The ClimACT initiative, funded by the European Commission under the Interreg SUDOE programme, seeks to advance the transition towards a low carbon economy. Its focus is on the research and application of measures that can transform education institutions and their practices. Ultimately, the initiative is looking to reduce the carbon footprint of education, address climate change and thus make a contribution to commitments made in the UN Paris Accord.
The initiative is led locally by the University of Gibraltar and developed in practice with HM GoG Department of Education (DOE) and the Department of the Environment, Heritage and Climate Change (DECC). The Gibraltar delegates travelled to the University of La Rochelle, France on the 29th and 30th of June to attend a progress meeting that brought together nine partner institutions from Gibraltar, France, Portugal and Spain.
The Gibraltar partnership presented its work on the project to date outlining its two track approach. The DECC has been conducting on-site environmental audits in local schools, assessing schools’ performance in parameters related to energy, water usage, comfort and indoor air quality, waste management, transport patterns, green spaces and green procurement practices. In parallel, a working group of educators from Gibraltar’s First, Middle and Secondary schools has been convened by the University of Gibraltar, with the objective of identifying educational activities and methodologies that can make use of the data collected by DECC to raise environmental awareness, engagement and transform practice. This education for sustainability strand was of great interest to international partners.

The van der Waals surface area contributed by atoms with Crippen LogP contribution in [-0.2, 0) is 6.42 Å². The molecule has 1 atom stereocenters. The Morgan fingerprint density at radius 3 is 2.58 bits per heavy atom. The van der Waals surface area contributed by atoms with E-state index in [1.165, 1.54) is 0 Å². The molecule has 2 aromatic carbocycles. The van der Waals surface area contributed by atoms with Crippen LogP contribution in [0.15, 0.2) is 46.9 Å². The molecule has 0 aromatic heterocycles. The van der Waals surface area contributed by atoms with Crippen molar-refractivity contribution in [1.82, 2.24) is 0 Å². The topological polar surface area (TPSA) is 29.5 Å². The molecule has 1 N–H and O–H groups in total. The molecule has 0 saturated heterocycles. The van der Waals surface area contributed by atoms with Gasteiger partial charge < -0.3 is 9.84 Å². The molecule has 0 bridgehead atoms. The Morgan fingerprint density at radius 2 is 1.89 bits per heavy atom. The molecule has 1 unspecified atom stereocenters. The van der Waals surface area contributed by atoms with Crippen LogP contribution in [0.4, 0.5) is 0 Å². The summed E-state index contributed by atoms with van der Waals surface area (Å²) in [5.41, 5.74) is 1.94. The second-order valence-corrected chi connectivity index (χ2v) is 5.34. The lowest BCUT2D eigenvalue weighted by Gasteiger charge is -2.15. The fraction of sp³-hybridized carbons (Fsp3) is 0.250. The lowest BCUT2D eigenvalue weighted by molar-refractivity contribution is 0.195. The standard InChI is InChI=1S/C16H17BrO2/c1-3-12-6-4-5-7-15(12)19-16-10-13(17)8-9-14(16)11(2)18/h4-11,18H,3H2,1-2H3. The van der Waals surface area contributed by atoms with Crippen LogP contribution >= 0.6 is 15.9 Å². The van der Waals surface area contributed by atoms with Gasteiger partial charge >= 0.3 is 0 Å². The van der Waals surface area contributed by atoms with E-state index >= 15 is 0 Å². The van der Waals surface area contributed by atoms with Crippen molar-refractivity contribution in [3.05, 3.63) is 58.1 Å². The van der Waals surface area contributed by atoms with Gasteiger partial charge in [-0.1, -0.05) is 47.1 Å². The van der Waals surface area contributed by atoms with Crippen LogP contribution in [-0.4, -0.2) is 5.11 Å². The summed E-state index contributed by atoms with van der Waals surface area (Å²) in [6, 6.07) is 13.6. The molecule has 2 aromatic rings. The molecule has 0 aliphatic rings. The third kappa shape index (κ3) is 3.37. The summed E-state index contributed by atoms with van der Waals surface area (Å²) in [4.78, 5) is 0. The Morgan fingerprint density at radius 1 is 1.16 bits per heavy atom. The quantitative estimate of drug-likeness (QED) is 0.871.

The ClimACT meeting also provided the opportunity of exchanging experience with French counterparts. Local institutions welcomed Kevin Wahnon (St Bernard’s First School) and Amaia Fernandez (University of Gibraltar) and offered them the chance to visit a local first school, which is well-known for their efforts to embed education for sustainable development into the school curriculum. Gibraltar delegates also visited an eco-friendly garden that provides hands-on educational activities to schools that wish to put into practice lessons learnt in the classroom. The visit ended by attending a board games display in sustainable water management for Higher Education students at the University of La Rochelle.